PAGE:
|US: Sony Agrees to Halt Gifts for Airtime|
by Jennifer Bayot, The New York Times
July 25th, 2005
Sony BMG Music Entertainment, one of the world's largest record companies, agreed today to stop providing lavish gifts, free trips and other giveaways in exchange for airtime for its artists on radio stations, under the terms of a settlement with the New York attorney general's office.
|US: The New Blacklist
by Doug Ireland, LA Weekly
June 13th, 2005
The Christian right has launched a series of boycotts and pressure campaigns aimed at corporate America -- and at its sponsorship of entertainment, programs and activities they don't like.
|US: When Media Dogs Don't Bark|
by Norman Solomon, AlterNet
April 18th, 2005
The recent decision by General Motors to pull its advertising from the Los Angeles Times has not gone over very well.
|US: Video Games Add Advertisements
by Matt Richtel, New York Times
April 11th, 2005
Until now, ads have appeared occasionally and haphazardly in video games. But a new advertising agency hopes to bring a more aggressive marketing approach to interactive media. The aim is to put up billboards and make product placements for mainstream advertisers in the cyberworlds of sports, shooting and strategy games.
|Book Review: Thrilling Chronicle of Cons, Fools and a Business World Gone Mad |
by Larry Williams, The Baltimore Sun
March 20th, 2005
A half-dozen books have been published about Enron's collapse, but Conspiracy of Fools, Kurt Eichenwald's richly detailed narrative, is likely to be a landmark record - not just of what went wrong at Enron, but of how American business went crazy during the 1990s, when it seemed that everyone had a shot at becoming a billionaire in the New Economy.
|US: Pepsi Puts a Lid on Kids' Ads|
by Andrew Ward and Jeremy Grant, The Australian
March 1st, 2005
PepsiCo, one of the world's largest soft-drink makers, has introduced voluntary restrictions on its advertising to children, in response to rising levels of obesity in the US and western Europe.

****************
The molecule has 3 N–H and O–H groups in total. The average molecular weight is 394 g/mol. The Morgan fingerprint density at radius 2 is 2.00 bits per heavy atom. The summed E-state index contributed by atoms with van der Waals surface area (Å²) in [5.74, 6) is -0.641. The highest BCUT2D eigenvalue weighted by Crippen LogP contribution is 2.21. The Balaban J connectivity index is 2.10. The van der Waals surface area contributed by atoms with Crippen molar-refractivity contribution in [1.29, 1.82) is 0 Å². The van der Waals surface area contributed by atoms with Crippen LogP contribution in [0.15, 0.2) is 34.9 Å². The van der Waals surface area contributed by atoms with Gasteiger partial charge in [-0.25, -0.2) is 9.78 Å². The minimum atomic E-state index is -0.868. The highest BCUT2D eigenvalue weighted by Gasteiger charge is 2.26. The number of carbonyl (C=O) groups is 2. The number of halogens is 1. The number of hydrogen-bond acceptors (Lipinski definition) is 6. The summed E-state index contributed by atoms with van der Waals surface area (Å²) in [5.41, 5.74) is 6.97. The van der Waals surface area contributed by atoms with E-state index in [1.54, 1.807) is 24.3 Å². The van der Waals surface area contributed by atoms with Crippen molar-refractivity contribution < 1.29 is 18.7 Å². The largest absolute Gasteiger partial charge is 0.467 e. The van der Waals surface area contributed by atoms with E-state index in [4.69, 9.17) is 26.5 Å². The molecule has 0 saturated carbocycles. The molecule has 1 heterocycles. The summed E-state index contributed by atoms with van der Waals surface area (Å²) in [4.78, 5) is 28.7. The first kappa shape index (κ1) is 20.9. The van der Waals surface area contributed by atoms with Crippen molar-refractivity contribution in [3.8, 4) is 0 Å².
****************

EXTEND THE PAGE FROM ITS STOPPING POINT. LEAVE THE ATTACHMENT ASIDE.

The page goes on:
|US: Marketing Under the Radar|
by Deborah Branscum, CMO
December 22nd, 2004
Stealth. Guerilla. Undercover. Whatever itís called, covert marketing woos ad-weary consumers by pretending to be something itís not. But is it the real deal for marketers?
|US: Reuters Outsourcing Journalists|
by Jacques Steinberg, New York Times
February 9th, 2004
Outsourcing has become all the rage in recent years, and India has become a favorite destination for Western companies that want to send jobs to cheaper markets. Companies as different as Delta Air Lines and Dell Computer have hired workers or subcontractors to perform customer service, data entry or other computer-related jobs once done in the United States. Now, Reuters is going a step further. It told its editorial employees in an electronic posting late last week that it planned to hire six journalists in Bangalore, India, to do basic financial reporting on 3,000 small to medium-size American companies.
|MEXICO: Film Studio Sell-Off|
by Jo Tuckman, Guardian (London)
November 14th, 2003
Mexico's cultural elite is on the warpath, determined to stop a sell-off of state cultural institutions that will, they say, remove the last barriers to American cultural domination.
|UK: Brussels Concerned by BSkyB Monopoly|
by Daniel Dombey and Matthew Garrahan, Financial Times
October 1st, 2003
Mario Monti, Europe's competition Commissioner, on Wednesday turned his sights on British Sky Broadcasting, when he revealed plans to put forward a fresh set of objections to the satellite broadcaster's 1.02bn contract with English football's Premier League.
|US: Recording Industry Targets 12 Year Old for File Sharing|
by Frank Ahrens, Washington Post
September 10th, 2003
The Recording Industry Association of America (RIAA), the music industry's trade group, is targeting what it calls "major offenders" of peer-to-peer digital song sharing, which it considers to be a violation of copyright law. Federal law allows penalties of up to $150,000 per copyrighted work, or, in other words, per song.